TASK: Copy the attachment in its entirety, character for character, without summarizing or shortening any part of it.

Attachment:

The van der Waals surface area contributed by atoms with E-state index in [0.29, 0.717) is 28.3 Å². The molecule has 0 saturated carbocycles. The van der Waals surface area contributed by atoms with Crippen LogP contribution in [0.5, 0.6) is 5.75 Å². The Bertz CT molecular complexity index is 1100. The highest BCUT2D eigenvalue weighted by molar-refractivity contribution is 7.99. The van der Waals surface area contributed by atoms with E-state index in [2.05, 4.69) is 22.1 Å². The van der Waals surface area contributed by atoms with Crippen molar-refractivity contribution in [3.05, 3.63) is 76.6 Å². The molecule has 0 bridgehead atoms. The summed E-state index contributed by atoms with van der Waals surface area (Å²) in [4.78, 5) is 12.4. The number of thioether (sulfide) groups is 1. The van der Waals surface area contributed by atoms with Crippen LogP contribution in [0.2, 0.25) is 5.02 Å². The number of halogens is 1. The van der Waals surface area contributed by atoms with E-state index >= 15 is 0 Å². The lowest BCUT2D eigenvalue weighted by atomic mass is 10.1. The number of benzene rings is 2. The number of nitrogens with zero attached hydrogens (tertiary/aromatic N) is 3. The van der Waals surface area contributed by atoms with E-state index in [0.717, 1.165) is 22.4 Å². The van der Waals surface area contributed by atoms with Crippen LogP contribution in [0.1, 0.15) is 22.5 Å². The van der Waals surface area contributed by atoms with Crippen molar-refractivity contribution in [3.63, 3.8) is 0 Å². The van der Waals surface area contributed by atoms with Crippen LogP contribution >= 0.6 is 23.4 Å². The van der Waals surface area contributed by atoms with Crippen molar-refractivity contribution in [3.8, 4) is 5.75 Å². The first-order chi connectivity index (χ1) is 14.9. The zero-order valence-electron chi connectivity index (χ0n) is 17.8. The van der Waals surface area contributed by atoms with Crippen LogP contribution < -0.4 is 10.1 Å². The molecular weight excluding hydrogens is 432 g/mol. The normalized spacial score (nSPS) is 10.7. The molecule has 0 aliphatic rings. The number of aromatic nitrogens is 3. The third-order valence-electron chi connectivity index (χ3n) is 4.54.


The van der Waals surface area contributed by atoms with E-state index in [0.29, 0.717) is 28.3 Å². The molecule has 0 saturated carbocycles. The van der Waals surface area contributed by atoms with Crippen LogP contribution in [0.5, 0.6) is 5.75 Å². The Bertz CT molecular complexity index is 1100. The highest BCUT2D eigenvalue weighted by molar-refractivity contribution is 7.99. The van der Waals surface area contributed by atoms with E-state index in [2.05, 4.69) is 22.1 Å². The van der Waals surface area contributed by atoms with Crippen molar-refractivity contribution in [3.05, 3.63) is 76.6 Å². The molecule has 0 bridgehead atoms. The summed E-state index contributed by atoms with van der Waals surface area (Å²) in [4.78, 5) is 12.4. The number of thioether (sulfide) groups is 1. The van der Waals surface area contributed by atoms with Crippen LogP contribution in [0.2, 0.25) is 5.02 Å². The number of halogens is 1. The van der Waals surface area contributed by atoms with E-state index >= 15 is 0 Å². The lowest BCUT2D eigenvalue weighted by atomic mass is 10.1. The number of benzene rings is 2. The number of nitrogens with zero attached hydrogens (tertiary/aromatic N) is 3. The van der Waals surface area contributed by atoms with E-state index in [0.717, 1.165) is 22.4 Å². The van der Waals surface area contributed by atoms with Crippen LogP contribution in [0.1, 0.15) is 22.5 Å². The van der Waals surface area contributed by atoms with Crippen molar-refractivity contribution in [3.63, 3.8) is 0 Å². The van der Waals surface area contributed by atoms with Crippen LogP contribution >= 0.6 is 23.4 Å². The van der Waals surface area contributed by atoms with Crippen molar-refractivity contribution in [3.8, 4) is 5.75 Å². The first-order chi connectivity index (χ1) is 14.9. The zero-order valence-electron chi connectivity index (χ0n) is 17.8. The van der Waals surface area contributed by atoms with Crippen LogP contribution < -0.4 is 10.1 Å². The molecular weight excluding hydrogens is 432 g/mol. The normalized spacial score (nSPS) is 10.7. The molecule has 0 aliphatic rings. The number of aromatic nitrogens is 3. The third-order valence-electron chi connectivity index (χ3n) is 4.54.